Sleep Deprivation

1 January 2017

I wake up with the kids many mornings on only 4 or 5 hours of sleep. I suffer when I don’t get at least 7 hours of sleep. I am so groggy, miserable, irritable, and dreading what the rest of my day will be like. I tell myself within the first 5 minutes of waking up that I vow to go to bed at the right time only to do the same thing over again. Once in awhile I can not handle how tired I am so I will just close my eyes without noticing and then I am napping. When I nap it only hurts me so that I can’t fall asleep at a more regular bedtime.

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I spend a lot of time thinking about why I do this to myself and the answer is for my sanity. I need to have “me time”. The only time I feel like I can get it is after all 3 of my children are sound asleep for the night. I will only have a few more years of this, I tell myself. As soon as the kids are in school I can get all the “me time” that I want. I dream of being able to go to sleep at a decent hour on a regular basis. It will happen, eventually. When I do not get enough sleep my mood is unpredictable.

I go through spurts of being fine one minute and then moody and short the next. I am irritable, miserable, and just not likeable. You could say my behavior is erratic throughout the day. Not only is my mood affected but my brain does not function to full capacity. When I wake up in the morning I feel like my thinking is foggy. It takes me a lot longer to open my eyes and get my body moving. Once I am moving it is slow and groggy. My body is sore for a few hours from not getting an adequate amount of sleep.

The more days I do this it seems to get worse, “Because recuperation theories are based on the premise that sleep is a response to the accumulation of some debilitating effect on wakefulness they predict that these disturbances will grow steadily worse as the sleep deprivation continues” (Pinel, 2009, p. 355). Long term effects of sleep reduction are interesting. According to Biopsychology, few studies have been conducted to see how people do with sleep reduction. During nightly sleeping studies were done where several people reduced their sleep gradually by 30 minute increments for about 2 months.

After the subjects were allowed to sleep for however length of time they needed or wanted for 1 year. The most that all of the subjects needed or wanted to sleep was 5. 5 hours. When napping during the day tests have been conducted to where a person could possibly only need about 1. 5 hours of sleep per day with minimum adverse effects. Polyphasic sleep is where a person sleeps more than once per day. The test shows that a person sleeps for 15 minutes every 4 hours. This requires a few weeks for the individual to get used to but can be a positive experience where reports of concentration and joy from this type of sleep schedule.

There are people who suffer from sleep disorders. Two types of sleep disorders are insomnia and hypersomnia. Insomnia includes not being able to fall asleep and/or maintaining sleep for a length of time. Most cases showed the reason for insomnia was distributive sleeping. Examples being sleep apnea, restless leg syndrome, snoring partner, or other sleeping problems. Hypersomnia include narcolepsy and cataplexy. Narcolepsy involves falling asleep while horseback riding, while eating, or performing gymnastics.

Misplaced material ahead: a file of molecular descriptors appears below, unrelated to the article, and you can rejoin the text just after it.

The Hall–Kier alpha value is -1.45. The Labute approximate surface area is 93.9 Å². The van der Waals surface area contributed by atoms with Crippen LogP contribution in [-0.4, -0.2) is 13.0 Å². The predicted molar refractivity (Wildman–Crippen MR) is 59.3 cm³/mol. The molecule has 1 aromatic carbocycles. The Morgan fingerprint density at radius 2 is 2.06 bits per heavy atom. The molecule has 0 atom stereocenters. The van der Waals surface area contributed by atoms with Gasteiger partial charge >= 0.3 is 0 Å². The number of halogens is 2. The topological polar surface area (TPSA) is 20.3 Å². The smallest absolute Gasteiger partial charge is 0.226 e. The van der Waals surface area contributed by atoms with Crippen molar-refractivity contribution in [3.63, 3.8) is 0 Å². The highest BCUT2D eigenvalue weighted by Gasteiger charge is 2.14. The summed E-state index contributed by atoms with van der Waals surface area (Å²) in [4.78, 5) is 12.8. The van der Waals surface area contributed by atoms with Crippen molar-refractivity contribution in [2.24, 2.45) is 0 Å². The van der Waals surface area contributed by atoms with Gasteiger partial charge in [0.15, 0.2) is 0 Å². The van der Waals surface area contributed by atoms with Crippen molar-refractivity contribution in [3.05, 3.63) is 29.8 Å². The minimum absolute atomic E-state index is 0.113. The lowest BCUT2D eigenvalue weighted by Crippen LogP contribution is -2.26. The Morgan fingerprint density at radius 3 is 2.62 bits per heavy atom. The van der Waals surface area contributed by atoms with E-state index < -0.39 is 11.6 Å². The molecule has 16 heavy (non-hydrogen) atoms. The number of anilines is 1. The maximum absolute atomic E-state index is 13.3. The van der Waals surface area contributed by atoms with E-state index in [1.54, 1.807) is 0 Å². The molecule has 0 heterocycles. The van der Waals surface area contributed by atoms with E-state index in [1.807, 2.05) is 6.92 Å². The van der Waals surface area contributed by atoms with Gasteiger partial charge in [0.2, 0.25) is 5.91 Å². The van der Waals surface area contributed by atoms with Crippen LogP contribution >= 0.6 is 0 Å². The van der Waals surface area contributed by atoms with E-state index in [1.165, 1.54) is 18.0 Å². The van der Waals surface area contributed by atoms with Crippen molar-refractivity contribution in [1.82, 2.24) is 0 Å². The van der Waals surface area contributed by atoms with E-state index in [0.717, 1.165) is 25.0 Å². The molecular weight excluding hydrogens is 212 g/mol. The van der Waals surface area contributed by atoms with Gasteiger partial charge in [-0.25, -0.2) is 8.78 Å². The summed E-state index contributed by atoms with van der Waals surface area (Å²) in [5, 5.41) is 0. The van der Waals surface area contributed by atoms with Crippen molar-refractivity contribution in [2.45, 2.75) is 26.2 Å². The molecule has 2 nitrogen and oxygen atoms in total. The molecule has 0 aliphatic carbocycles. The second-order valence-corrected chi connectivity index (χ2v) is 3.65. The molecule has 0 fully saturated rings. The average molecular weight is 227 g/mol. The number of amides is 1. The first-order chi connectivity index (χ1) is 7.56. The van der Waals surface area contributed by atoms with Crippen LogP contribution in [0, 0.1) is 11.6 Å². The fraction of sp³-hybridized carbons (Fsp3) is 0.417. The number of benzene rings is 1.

Cataplexy is where a person can lose their muscle tone while awake. An emotional experience usually triggers cataplexy. A person is completely conscious but will remain motionless for a few minutes. Drugs that can affect our sleep are hypnotic drugs, melatonin, and anithypnotic drugs. Hypnotic drugs, benzodiazepines, will help a person get to sleep. Some common names are Valium and Librium. The downside to benzodiazepines is that they are highly addictive. Melatonin is a hormone that promotes sleep or by regulating timing.

Antihynotic drugs are used to decrease a person from sleeping. Two classes of anihypnotics are stimulants (example amphetamines and cocaine) and tricyclic antidepressants. These are also highly addictive and decrease a person’s appetite. Long term effects of sleep deprivation can cause problems with my reference memory (where I put my keys last), and micro sleeps; where we close our eyes for a few seconds. According to Webmd. com chronic sleep deprivation can cause many heart problems including heart disease, high blood pressure, stroke, depression, and diabetes.

I have read many occasions that lack of sleep can also cause obesity. I love to sleep and yearn to have more of it. I feel that sleeping is an important part of our daily lives. I know that if I work hard at it I can add a few more hours to my sleep schedule. I know that I will feel better and my body will be thankful for it. References Peri, C. (2012). 10 Things to Hate About Sleep Loss. Retrieved from: http://www. webmd. com/sleep-disorders/excessive-sleepiness-10/10-surprising-results Pinel, J. P. J. (2009). Biopsychology. Boston, MA: Pearson.

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